Put a Cap on It

A couple of months ago, one of my friends asked me via Facebook if I could make her some scrub caps. I’ve known Wendy since the first day of 10th grade — we met at the bus stop that morning — and she’s recently started clinicals as she pursues her nursing degree. Never made a scrub cap in my life but it sounded like a pretty easy project that would give her some fancy duds to show off at the hospital.

I looked up a few patterns and sent her the links (she lives in the Pacific Northwest). McCall’s M6107 seemed the best choice for what she needed. As far as fabric, Wendy gave me free reign.  (Brave woman!) She wanted 10 to give her enough variety; I used a combination of fabric on hand with some new yardage mixed in. I opted for some holiday-specific fabrics in addition to some of my favorite florals and novelties (I even included one made with my beautiful Heather Ross Mendocino seahorses).

My original thought was that I could use fat quarters for them. Unfortunately, they really do need half of 5/8 yard. The caps sewed up super fast. I serged around the edges of each circle instead of turning twice (oh, I am so lazy), which certainly helped with the speed factor. I think the pressing took as much time as any of the other steps.

I can’t imagine doing these on a regular basis but it was a nice little project to help out a friend.

Closer

My friend R’s sister died in 1993 after a too-brief battle with ovarian cancer at the age of 25. After her sister’s death, R began sleeping on her sister’s pillowcase and continued to do so right up until this fall, when the last pillowcase she had finally disintegrated.

When I saw R post on Facebook in November that she couldn’t sleep and needed someone to make pillowcases from the sheets. Normally, I won’t do anything that resembles “chore” sewing but I’ve known R my entire adult life and I know how close she was to her sister. I couldn’t help but say I’d help. Within three days, I had a box in my hands with a full-size set of sheets.

I quickly pressed and measured the flat sheet to calculate how many pillowcases I could make from it, then cut and sewed two, boxed and shipped them the same day. I then had to set aside the project until after I wrapped up work on a big deadline that was looming over me, a guilty feeling nagging at me as the fabric sat untouched for a few weeks.

The holidays took us to R’s little corner of the world, so I made sure to finish the delayed project because I could deliver the remaining pillowcases in person. Between the two sheets, I was able to make nine pillowcases — enough to give R a lifetime of peaceful sleep. From the larger scraps that remained, I made a small throw pillow and embroidered it was a single R, the initial shared by my friend and her sister.

Testing, 1, 2, 3 … 4?

I’ve been pattern testing again for some friends, so the next few days are going to highlight those creations. I’ll start the week out with the first dress I finished: Miss Lily for Samantha of The Handmade Dress.

I previously have tested for Sam, so I sort of knew what to expect. And I was not disappointed. She aims to design patterns that can be finished during a nap time, and I think this one will come pretty close.* It’s a really sweet bubble dress with peasant-style bodice and sleeves.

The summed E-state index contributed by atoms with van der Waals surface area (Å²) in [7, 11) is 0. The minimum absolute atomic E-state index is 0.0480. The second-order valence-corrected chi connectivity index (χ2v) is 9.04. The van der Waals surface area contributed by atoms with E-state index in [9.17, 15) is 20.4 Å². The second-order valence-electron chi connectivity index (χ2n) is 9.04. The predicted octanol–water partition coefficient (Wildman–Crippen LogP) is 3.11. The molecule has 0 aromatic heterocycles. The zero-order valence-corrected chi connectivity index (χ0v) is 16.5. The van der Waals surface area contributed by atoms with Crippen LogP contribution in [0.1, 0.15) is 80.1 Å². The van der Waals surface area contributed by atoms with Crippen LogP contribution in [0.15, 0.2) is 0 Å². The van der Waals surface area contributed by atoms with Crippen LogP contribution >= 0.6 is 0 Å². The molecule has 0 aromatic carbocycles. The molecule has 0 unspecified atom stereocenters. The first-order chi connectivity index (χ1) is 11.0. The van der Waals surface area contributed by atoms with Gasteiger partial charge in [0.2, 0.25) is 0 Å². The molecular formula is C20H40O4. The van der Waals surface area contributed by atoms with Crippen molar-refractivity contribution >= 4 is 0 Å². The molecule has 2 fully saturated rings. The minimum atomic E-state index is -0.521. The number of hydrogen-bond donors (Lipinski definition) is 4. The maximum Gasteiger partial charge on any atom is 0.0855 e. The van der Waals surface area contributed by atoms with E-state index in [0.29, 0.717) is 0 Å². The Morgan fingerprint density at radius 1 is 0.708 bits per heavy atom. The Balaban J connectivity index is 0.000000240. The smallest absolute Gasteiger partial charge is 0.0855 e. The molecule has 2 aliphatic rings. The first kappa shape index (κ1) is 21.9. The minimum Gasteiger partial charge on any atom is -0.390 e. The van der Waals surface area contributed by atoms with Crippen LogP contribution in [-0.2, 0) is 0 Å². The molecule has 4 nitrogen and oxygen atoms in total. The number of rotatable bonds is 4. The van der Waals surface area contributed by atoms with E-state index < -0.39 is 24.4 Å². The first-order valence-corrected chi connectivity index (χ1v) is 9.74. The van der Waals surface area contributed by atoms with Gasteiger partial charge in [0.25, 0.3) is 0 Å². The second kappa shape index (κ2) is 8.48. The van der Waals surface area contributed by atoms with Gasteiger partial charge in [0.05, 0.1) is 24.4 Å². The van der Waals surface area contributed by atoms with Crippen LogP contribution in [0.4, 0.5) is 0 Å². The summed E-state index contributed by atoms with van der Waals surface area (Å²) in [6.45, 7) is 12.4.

Miss L had picked out this fabric from Joann’s from the newest juvenile apparel section fabrics. The vivid pink offsest the red cherries and strawberries nicely, so I agreed to use it when she asked if I’d make the Miss Lily from it. I think it’s a great spring/summer fabric, so I suspect she’ll get a lot of wear from it in the coming months.

I love how quickly the dress came together and the bubble skirt is a cinch to sew. I think I’ll make the skirt of the next one a little bit longer so Liesl has some growing room, but the fit otherwise is spot on.

The pattern directions call for using a ribbon as the sash but I decided to sew one out of coordinating polka dot fabric. I love how the finished garment looks and wish we could wear it now — but of course the temperature dropped 30 degrees again so we’re back in coats and sweaters. LOL!

I think the dress could be as casual or as dressy as you want to make it. I’m itching to try it with some pretty eyelet or embroidered cotton and a sweet satin ribbon!

*It takes me about three times as long to sew a garment when I pattern test because I’m constantly making notes and checking that I’m following the pattern exactly as it’s written, instead of winging it.

Community

For an activity that yields something meant to be seen and admired by many, sewing is a rather solitary endeavor. Sure, my kids may be running around downstairs while I’m working or my husband may be reading a book so we can at least be occupying the same space, but it’s not like we’re all involved in the same activity.

Today was my first foray into the world of sewing retreats and I finally get the appeal. I spent the day at the shop sewing in one of the classrooms along with three to six others and it was so much fun. It always fun to meet and talk to other people who sew but it’s different to spend hours working in the same room, swapping stories and showing off works in progress. I was the sole non-quilter and managed to finish a new school bag and bento box bag for Miss L, and start a cool new jacket for her that is going to take forever and an extra dose of patience.

If you haven’t tried it, I highly recommend giving it a shot! Oh,and I also suggest heading over to A Month of Stuff to check out my interview over that way, as well as all the great posts from A Month of Holiday Crafts. Great stuff!